- Tracking the “first mile” of a supply chain, from farmer’s field to processing plant, has historically been difficult for large corporations, according to Unilever’s chief supply chain officer Marc Engel.
- Unilever is using geolocation data and satellite imagery to identify places where deforestation may have occurred in a pilot with tech company Orbital Insight.
- Consumers also want to understand more about product sourcing, including information on fair pay, carbon footprint and animal welfare.
LONDON — Unilever is using a combination of advanced satellite imagery and geolocation data to help it understand exactly where some of its raw materials come from for its products, which range from Ben & Jerry’s ice cream to Axe deodorant.
It has historically been hard for the firm and other multinationals to trace the exact origins of those ingredients down to the individual farm or field, according to Marc Engel, the company’s chief supply chain officer.
“When you traditionally look at these supply chains, they’re very long and they’re very un-transparent … You are at the end of it, when you consume your cup of tea or you wash your hair with Dove or you eat a Ben & Jerry’s, you’re at the end of that chain. And then at the beginning of the chain is usually a farmer, or a company that uses the land. And then there’s a whole host of parties in between,” Engel told CNBC by phone.
Palm oil, an ingredient in grocery products from biscuits to shampoo, has become a hot topic, because of the risk of deforestation where trees are cleared to make way for more lucrative oil palm plantations. Unilever has stated that it will “achieve a deforestation-free supply chain by 2023.”
In 2018, Unilever published details of its palm oil suppliers, refineries and mills, and, like other manufacturers, had relied on verification by third parties to certify sustainable sourcing for it and other commodities like cocoa to confirm where crops are grown. “But, as a company, I still don’t know where it exactly came from,” Engel told CNBC.
It’s relatively straightforward to see via satellite imagery where deforestation has occurred, but harder to identify whether Unilever’s suppliers have sourced crops from those areas, which may be made up of several smallholdings. Unilever has now turned to tech to get a more accurate picture.
It is working with software company Orbital Insight to help it see a crop’s journey from the field to a processing plant, known as the “first mile” of the supply chain, in a pilot that uses anonymized geolocation data from mobile phone signals to monitor where raw materials are grown and transported to.
“We were able to use the (anonymized) cell phone data to actually track the (farm) trucks from parking lot to parking lot and count the number of trucks going to each parking lot and give (Unilever) a map … of what their supply chain actually looked like, all the way back to the (oil palm) concessions,” explained James Crawford, CEO and founder of Orbital Insight, in a phone call with CNBC.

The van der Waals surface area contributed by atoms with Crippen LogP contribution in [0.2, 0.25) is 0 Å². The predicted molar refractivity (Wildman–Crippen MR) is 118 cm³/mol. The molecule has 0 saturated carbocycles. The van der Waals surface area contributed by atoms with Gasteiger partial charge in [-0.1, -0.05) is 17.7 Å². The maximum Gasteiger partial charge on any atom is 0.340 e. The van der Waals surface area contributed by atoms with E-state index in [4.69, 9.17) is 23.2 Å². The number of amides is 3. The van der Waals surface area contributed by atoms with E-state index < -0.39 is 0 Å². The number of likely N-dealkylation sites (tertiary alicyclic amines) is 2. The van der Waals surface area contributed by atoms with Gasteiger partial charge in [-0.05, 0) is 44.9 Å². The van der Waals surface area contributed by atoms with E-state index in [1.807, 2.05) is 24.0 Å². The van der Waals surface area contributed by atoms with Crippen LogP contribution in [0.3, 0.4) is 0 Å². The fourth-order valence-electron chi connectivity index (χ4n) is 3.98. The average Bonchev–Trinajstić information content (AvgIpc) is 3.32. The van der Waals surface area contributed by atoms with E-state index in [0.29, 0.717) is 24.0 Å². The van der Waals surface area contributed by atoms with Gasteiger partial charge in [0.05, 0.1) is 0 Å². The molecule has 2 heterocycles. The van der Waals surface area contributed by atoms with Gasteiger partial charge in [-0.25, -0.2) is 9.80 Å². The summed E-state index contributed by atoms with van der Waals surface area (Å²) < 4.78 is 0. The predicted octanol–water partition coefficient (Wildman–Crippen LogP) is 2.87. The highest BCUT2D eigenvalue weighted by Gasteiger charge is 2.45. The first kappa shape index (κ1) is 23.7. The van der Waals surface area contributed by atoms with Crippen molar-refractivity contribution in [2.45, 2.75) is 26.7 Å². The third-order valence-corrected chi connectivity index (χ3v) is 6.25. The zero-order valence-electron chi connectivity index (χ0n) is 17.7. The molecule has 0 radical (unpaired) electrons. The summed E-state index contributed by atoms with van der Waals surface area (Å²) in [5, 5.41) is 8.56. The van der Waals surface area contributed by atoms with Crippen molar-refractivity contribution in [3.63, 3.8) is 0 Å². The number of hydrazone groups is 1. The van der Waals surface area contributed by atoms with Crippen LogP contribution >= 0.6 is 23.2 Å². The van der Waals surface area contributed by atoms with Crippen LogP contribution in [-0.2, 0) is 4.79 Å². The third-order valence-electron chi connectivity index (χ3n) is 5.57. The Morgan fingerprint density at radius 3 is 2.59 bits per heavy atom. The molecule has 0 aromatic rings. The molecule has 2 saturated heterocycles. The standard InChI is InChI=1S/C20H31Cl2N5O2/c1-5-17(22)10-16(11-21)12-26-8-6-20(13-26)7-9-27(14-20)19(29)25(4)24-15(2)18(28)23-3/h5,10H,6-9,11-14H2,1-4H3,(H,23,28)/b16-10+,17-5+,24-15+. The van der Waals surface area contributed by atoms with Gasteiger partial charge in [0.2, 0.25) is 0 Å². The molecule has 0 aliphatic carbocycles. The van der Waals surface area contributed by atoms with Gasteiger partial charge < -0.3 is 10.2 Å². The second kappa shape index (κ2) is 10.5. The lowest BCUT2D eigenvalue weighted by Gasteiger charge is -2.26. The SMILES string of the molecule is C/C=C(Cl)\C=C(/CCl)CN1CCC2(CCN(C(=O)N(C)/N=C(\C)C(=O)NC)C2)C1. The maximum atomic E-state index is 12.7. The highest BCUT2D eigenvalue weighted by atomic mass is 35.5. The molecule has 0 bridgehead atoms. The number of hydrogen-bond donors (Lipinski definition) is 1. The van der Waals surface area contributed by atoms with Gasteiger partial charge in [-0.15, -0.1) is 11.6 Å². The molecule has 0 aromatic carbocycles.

That data is then combined with high-resolution satellite imagery and if those pictures suggest the land has been deforested to make way for oil palm plantations, Unilever can then alert its suppliers not to source from those farms. Orbital Insight has trained algorithms to understand the difference between deforestation and areas where trees may be cut down as part of a managed forest.
The technology is currently being used to monitor soya bean plantations in Brazil and palm oil production in Sumatra and is at an early stage, Engel stated, and he emphasized that the company does not want to become the “commodity police.”
Unilever wants other companies to take part given that the cost of monitoring thousands of supply chains via advanced satellite images around the world would be prohibitive. “If, let’s say, the top 10 or 15 fast-moving consumer goods companies with similar (supply) chains would join (us), we can all use the same photographic material, we can all use the same phone signals, but for different parts of our supply chain, then the cost becomes much more bearable … We want it to be a collaborative tool,” Engel stated.
Communicating the origins of a product to consumers is something brands are also keen on, according to Jessi Baker, CEO and founder of Provenance, a tech platform that gathers supply chain data into one place, including information on fair pay, carbon footprint or animal welfare, which can then be shared with consumers and employees.
It has just launched a project with Princes Group, a food manufacturer that makes Italian brand Napolina, which has a “transparency initiative” across the company that covers sourcing and supply chains. As part of this, Napolina wanted to communicate information and reassure shoppers about its canned tomatoes, especially in light of investigations into exploitation of migrant agriculture workers in Italy. It has worked with Provenance to provide QR codes on cans linking to sourcing details and the product’s journey from farming co-operative to grocery store.
When using Provenance, businesses must provide proof of each claim, and the complex process of uncovering information sometimes reveals issues, according to Baker. “Because our framework requires proof to back up what’s being shared with customers, this is often where brands realise that there isn’t enough — or it doesn’t meet the standard,” she said. “But through (the) process, our clients are better educated around the things to think about in their supply chain,” she added.